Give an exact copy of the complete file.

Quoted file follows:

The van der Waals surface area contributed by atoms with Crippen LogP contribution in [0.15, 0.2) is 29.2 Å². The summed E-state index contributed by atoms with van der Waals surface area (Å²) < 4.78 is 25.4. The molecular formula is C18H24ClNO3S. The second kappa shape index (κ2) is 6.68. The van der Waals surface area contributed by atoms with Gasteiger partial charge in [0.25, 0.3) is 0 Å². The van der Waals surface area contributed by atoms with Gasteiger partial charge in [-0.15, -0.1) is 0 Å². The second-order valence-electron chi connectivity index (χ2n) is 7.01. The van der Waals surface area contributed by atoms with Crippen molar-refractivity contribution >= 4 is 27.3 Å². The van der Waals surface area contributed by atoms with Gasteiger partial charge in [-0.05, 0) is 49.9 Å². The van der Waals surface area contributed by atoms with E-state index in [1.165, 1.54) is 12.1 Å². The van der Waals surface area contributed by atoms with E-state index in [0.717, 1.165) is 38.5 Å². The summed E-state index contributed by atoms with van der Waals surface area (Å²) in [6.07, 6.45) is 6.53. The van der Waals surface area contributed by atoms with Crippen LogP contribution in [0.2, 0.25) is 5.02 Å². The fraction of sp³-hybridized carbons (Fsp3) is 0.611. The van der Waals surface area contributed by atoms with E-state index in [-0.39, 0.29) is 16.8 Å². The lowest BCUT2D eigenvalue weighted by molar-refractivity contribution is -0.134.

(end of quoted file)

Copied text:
The van der Waals surface area contributed by atoms with Crippen LogP contribution in [0.15, 0.2) is 29.2 Å². The summed E-state index contributed by atoms with van der Waals surface area (Å²) < 4.78 is 25.4. The molecular formula is C18H24ClNO3S. The second kappa shape index (κ2) is 6.68. The van der Waals surface area contributed by atoms with Gasteiger partial charge in [0.25, 0.3) is 0 Å². The van der Waals surface area contributed by atoms with Gasteiger partial charge in [-0.15, -0.1) is 0 Å². The second-order valence-electron chi connectivity index (χ2n) is 7.01. The van der Waals surface area contributed by atoms with Crippen molar-refractivity contribution >= 4 is 27.3 Å². The van der Waals surface area contributed by atoms with Gasteiger partial charge in [-0.05, 0) is 49.9 Å². The van der Waals surface area contributed by atoms with E-state index in [1.165, 1.54) is 12.1 Å². The van der Waals surface area contributed by atoms with E-state index in [0.717, 1.165) is 38.5 Å². The summed E-state index contributed by atoms with van der Waals surface area (Å²) in [6.07, 6.45) is 6.53. The van der Waals surface area contributed by atoms with Crippen LogP contribution in [0.2, 0.25) is 5.02 Å². The fraction of sp³-hybridized carbons (Fsp3) is 0.611. The van der Waals surface area contributed by atoms with E-state index in [-0.39, 0.29) is 16.8 Å². The lowest BCUT2D eigenvalue weighted by molar-refractivity contribution is -0.134.